Socio-Economic Land Data Inventory and Improvement Strategy in Botswana

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Marumo, Davis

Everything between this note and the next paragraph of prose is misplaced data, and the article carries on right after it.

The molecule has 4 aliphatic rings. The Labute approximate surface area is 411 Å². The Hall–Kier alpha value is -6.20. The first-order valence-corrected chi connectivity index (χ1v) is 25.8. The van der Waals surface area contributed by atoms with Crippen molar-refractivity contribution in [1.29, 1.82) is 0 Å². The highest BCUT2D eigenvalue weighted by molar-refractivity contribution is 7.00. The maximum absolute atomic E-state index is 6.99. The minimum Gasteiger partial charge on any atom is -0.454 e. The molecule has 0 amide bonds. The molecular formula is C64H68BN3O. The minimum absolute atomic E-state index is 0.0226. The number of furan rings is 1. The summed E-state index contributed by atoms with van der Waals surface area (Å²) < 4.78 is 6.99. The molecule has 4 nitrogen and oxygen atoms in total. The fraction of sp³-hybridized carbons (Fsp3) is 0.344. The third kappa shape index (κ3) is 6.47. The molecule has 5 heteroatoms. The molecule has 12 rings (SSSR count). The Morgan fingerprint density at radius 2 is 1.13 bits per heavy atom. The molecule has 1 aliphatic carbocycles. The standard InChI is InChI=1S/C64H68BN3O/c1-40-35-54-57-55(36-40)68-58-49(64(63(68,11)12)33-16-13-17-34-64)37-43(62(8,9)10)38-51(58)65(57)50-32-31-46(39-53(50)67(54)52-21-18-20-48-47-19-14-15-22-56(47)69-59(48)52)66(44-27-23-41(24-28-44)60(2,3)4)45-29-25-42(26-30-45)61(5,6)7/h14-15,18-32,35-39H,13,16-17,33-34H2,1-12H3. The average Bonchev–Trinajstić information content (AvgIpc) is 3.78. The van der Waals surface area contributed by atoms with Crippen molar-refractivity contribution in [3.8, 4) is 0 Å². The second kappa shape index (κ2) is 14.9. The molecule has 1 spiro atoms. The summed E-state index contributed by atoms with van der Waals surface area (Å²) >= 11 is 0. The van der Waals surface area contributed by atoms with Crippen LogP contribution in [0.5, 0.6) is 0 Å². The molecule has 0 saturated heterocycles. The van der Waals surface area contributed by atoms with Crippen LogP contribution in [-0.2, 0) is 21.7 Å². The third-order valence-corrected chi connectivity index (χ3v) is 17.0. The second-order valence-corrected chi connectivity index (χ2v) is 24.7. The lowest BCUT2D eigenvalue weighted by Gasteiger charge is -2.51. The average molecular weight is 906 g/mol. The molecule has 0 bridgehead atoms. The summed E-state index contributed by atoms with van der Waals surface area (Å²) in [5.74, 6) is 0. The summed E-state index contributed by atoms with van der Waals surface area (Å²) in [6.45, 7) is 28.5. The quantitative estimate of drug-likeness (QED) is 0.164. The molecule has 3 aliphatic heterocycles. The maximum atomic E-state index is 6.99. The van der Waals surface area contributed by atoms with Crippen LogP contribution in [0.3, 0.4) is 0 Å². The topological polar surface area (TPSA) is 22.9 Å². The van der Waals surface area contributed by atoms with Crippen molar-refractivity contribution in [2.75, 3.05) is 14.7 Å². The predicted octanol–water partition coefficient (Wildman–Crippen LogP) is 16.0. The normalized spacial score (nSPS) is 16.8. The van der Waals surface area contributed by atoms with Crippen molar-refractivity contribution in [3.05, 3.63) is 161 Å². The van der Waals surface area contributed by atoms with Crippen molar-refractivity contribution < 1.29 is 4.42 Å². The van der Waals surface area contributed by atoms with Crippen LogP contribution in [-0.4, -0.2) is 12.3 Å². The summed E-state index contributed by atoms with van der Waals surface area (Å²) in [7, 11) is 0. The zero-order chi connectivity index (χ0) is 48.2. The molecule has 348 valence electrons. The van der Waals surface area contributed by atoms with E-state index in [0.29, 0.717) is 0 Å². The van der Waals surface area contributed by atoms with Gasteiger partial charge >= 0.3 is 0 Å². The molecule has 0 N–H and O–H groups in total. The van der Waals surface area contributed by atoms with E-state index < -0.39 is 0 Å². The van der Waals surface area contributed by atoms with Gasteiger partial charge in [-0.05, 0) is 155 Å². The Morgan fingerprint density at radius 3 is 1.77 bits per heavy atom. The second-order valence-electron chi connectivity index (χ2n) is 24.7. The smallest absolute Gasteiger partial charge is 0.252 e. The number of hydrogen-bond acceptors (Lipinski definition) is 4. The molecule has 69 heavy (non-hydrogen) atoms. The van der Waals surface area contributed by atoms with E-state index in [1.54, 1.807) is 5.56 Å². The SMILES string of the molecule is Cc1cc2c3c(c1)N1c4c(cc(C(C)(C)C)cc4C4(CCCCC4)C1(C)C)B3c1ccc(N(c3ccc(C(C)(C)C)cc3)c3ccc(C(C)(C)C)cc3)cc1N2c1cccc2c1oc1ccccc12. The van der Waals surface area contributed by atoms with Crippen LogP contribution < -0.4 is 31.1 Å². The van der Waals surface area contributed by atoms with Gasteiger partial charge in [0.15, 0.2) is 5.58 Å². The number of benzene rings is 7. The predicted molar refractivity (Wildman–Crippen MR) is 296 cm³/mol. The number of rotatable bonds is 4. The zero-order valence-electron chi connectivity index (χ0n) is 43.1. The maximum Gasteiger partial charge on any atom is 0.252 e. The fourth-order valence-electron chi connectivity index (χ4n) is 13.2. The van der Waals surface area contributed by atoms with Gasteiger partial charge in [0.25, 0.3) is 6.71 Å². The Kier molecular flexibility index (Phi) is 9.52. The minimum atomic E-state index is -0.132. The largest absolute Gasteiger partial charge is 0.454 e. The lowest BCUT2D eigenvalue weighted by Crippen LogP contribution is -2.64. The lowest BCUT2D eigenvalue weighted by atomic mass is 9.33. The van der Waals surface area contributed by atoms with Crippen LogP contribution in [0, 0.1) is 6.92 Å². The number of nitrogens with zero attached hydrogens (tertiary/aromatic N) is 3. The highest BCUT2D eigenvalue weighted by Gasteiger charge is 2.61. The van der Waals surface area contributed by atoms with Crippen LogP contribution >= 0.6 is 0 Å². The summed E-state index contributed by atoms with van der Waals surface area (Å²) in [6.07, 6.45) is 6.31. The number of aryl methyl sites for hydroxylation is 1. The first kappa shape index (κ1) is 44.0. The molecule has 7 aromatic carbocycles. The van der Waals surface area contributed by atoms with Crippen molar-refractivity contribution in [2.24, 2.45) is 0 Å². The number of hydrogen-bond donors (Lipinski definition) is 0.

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The objective of this policy note is to inform the government of Botswana, especially the Ministry of Land Management, Water and Sanitation Services, mandated to oversee land administration and management in the country, that Botswana lacks comprehensive datasets on socio-economic aspects of land and land-related issues to effectively inform land policy decisions in the country. Socioeconomic surveys conducted by Statistics Botswana are not focused on land matters. Survey questionnaires that are used to collect data lacked many thematic and targeted questions on socio-economic aspects of land and land related matters. Even those few questions asked were focused more on type and tenure of housing units and land ownership in the agricultural sector at the expense of non – agricultural sectors of the economy. The available socio-economic data on land were largely administrative, incomplete and not readily retrieval by users. The databases were not updated timely or the data were presented in non-consistent formats. Users find it difficult to use the data from different local and central authorities owing to such data inconsistencies. The land administration and management sector lacks a complete, well-coordinated, integrated, centralized and digitized (electronic) land data management system at the moment. Many key stakeholders and majority of their personnel lacked adequate knowledge and skills in identifying measureable socio-economic indicators in land-related matters they deal with in their workplaces. Botswana needs to adopt a three-prolong strategy to (1) improve coordination and management of production and dissemination of socio-economic statistics on land, (2) strengthen human resource development and management capacity to generate, manage, analyze and disseminate socio-economic statistics and information on land and (3) strengthen socio-economic statistical development institutions, processes and tools used to collect data among local and government authorities and other key stakeholders on land. This strategy requires existence of socio-economic land data production and quality improvement policy in the country. There is need for the MLWS in collaboration with Statistics Botswana to train key stakeholders in land-related matters to produce and manage quality socio-economic data in the workplace to inform land policy decisions in the country. Relevant academic programmes may be developed in tertiary education institutions to impart knowledge and skills on socio-economic land data management, use and land policy formulation and analysis.